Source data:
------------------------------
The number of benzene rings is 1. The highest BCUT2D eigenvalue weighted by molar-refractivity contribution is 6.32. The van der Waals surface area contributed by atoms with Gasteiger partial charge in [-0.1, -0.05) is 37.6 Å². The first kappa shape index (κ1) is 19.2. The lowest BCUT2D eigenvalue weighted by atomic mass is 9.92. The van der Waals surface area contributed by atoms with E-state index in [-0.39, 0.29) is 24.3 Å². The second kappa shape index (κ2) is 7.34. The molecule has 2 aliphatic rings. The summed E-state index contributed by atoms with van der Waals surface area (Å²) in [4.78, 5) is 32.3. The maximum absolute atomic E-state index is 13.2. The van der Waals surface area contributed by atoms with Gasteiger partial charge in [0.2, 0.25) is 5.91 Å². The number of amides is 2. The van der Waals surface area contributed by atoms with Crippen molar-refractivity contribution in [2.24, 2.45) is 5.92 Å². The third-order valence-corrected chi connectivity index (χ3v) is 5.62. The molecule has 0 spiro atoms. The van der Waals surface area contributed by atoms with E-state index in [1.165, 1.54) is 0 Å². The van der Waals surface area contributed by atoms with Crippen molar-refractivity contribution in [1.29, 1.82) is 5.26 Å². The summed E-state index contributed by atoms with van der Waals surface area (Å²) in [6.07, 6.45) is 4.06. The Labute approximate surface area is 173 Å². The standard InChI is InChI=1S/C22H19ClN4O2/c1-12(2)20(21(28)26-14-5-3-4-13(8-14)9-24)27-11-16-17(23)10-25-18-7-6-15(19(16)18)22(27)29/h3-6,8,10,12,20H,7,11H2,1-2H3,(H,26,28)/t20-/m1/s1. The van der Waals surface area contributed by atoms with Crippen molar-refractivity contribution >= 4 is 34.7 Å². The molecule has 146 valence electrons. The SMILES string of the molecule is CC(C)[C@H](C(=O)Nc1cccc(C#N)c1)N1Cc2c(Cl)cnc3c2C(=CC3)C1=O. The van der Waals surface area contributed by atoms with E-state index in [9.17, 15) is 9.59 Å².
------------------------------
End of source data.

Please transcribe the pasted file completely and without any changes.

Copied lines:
The number of benzene rings is 1. The highest BCUT2D eigenvalue weighted by molar-refractivity contribution is 6.32. The van der Waals surface area contributed by atoms with Gasteiger partial charge in [-0.1, -0.05) is 37.6 Å². The first kappa shape index (κ1) is 19.2. The lowest BCUT2D eigenvalue weighted by atomic mass is 9.92. The van der Waals surface area contributed by atoms with E-state index in [-0.39, 0.29) is 24.3 Å². The second kappa shape index (κ2) is 7.34. The molecule has 2 aliphatic rings. The summed E-state index contributed by atoms with van der Waals surface area (Å²) in [4.78, 5) is 32.3. The maximum absolute atomic E-state index is 13.2. The van der Waals surface area contributed by atoms with Gasteiger partial charge in [0.2, 0.25) is 5.91 Å². The number of amides is 2. The van der Waals surface area contributed by atoms with Crippen molar-refractivity contribution in [2.24, 2.45) is 5.92 Å². The third-order valence-corrected chi connectivity index (χ3v) is 5.62. The molecule has 0 spiro atoms. The van der Waals surface area contributed by atoms with E-state index in [1.165, 1.54) is 0 Å². The van der Waals surface area contributed by atoms with Crippen molar-refractivity contribution in [1.29, 1.82) is 5.26 Å². The summed E-state index contributed by atoms with van der Waals surface area (Å²) in [6.07, 6.45) is 4.06. The Labute approximate surface area is 173 Å². The standard InChI is InChI=1S/C22H19ClN4O2/c1-12(2)20(21(28)26-14-5-3-4-13(8-14)9-24)27-11-16-17(23)10-25-18-7-6-15(19(16)18)22(27)29/h3-6,8,10,12,20H,7,11H2,1-2H3,(H,26,28)/t20-/m1/s1. The van der Waals surface area contributed by atoms with Crippen molar-refractivity contribution >= 4 is 34.7 Å². The molecule has 146 valence electrons. The SMILES string of the molecule is CC(C)[C@H](C(=O)Nc1cccc(C#N)c1)N1Cc2c(Cl)cnc3c2C(=CC3)C1=O. The van der Waals surface area contributed by atoms with E-state index in [9.17, 15) is 9.59 Å².